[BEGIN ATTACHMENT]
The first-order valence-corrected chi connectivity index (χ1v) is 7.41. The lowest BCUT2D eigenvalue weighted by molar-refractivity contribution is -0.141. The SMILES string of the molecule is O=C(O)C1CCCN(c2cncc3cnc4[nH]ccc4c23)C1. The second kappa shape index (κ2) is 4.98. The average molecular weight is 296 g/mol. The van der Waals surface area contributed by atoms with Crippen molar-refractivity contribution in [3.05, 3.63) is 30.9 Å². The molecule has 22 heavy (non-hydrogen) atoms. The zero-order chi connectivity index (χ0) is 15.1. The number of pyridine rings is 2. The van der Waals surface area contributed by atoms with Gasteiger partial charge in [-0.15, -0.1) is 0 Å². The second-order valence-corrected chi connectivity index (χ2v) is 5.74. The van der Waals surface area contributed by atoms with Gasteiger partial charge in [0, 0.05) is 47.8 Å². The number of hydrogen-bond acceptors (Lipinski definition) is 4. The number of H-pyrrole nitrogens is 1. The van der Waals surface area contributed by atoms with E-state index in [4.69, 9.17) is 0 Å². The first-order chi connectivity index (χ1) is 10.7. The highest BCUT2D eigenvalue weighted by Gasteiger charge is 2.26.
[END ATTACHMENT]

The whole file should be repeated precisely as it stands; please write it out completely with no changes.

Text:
The first-order valence-corrected chi connectivity index (χ1v) is 7.41. The lowest BCUT2D eigenvalue weighted by molar-refractivity contribution is -0.141. The SMILES string of the molecule is O=C(O)C1CCCN(c2cncc3cnc4[nH]ccc4c23)C1. The second kappa shape index (κ2) is 4.98. The average molecular weight is 296 g/mol. The van der Waals surface area contributed by atoms with Crippen molar-refractivity contribution in [3.05, 3.63) is 30.9 Å². The molecule has 22 heavy (non-hydrogen) atoms. The zero-order chi connectivity index (χ0) is 15.1. The number of pyridine rings is 2. The van der Waals surface area contributed by atoms with Gasteiger partial charge in [-0.15, -0.1) is 0 Å². The second-order valence-corrected chi connectivity index (χ2v) is 5.74. The van der Waals surface area contributed by atoms with Gasteiger partial charge in [0, 0.05) is 47.8 Å². The number of hydrogen-bond acceptors (Lipinski definition) is 4. The number of H-pyrrole nitrogens is 1. The van der Waals surface area contributed by atoms with E-state index in [4.69, 9.17) is 0 Å². The first-order chi connectivity index (χ1) is 10.7. The highest BCUT2D eigenvalue weighted by Gasteiger charge is 2.26.